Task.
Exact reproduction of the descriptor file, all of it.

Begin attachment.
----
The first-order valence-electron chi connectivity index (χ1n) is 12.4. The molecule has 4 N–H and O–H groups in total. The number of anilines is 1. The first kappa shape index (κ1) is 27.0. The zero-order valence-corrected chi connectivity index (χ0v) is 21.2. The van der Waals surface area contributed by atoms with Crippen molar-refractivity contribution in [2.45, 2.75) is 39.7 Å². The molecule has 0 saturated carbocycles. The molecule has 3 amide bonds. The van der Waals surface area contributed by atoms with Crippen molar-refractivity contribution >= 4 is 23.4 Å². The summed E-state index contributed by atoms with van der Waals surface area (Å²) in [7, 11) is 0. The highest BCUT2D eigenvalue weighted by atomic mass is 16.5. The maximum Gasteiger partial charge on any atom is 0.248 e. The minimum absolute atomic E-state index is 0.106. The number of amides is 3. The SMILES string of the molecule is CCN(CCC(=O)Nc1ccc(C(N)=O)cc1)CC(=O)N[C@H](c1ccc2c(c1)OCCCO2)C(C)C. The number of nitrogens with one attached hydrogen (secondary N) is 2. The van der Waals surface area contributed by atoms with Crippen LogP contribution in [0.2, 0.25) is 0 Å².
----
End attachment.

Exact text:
The first-order valence-electron chi connectivity index (χ1n) is 12.4. The molecule has 4 N–H and O–H groups in total. The number of anilines is 1. The first kappa shape index (κ1) is 27.0. The zero-order valence-corrected chi connectivity index (χ0v) is 21.2. The van der Waals surface area contributed by atoms with Crippen molar-refractivity contribution in [2.45, 2.75) is 39.7 Å². The molecule has 0 saturated carbocycles. The molecule has 3 amide bonds. The van der Waals surface area contributed by atoms with Crippen molar-refractivity contribution >= 4 is 23.4 Å². The summed E-state index contributed by atoms with van der Waals surface area (Å²) in [7, 11) is 0. The highest BCUT2D eigenvalue weighted by atomic mass is 16.5. The maximum Gasteiger partial charge on any atom is 0.248 e. The minimum absolute atomic E-state index is 0.106. The number of amides is 3. The SMILES string of the molecule is CCN(CCC(=O)Nc1ccc(C(N)=O)cc1)CC(=O)N[C@H](c1ccc2c(c1)OCCCO2)C(C)C. The number of nitrogens with one attached hydrogen (secondary N) is 2. The van der Waals surface area contributed by atoms with Crippen LogP contribution in [0.2, 0.25) is 0 Å².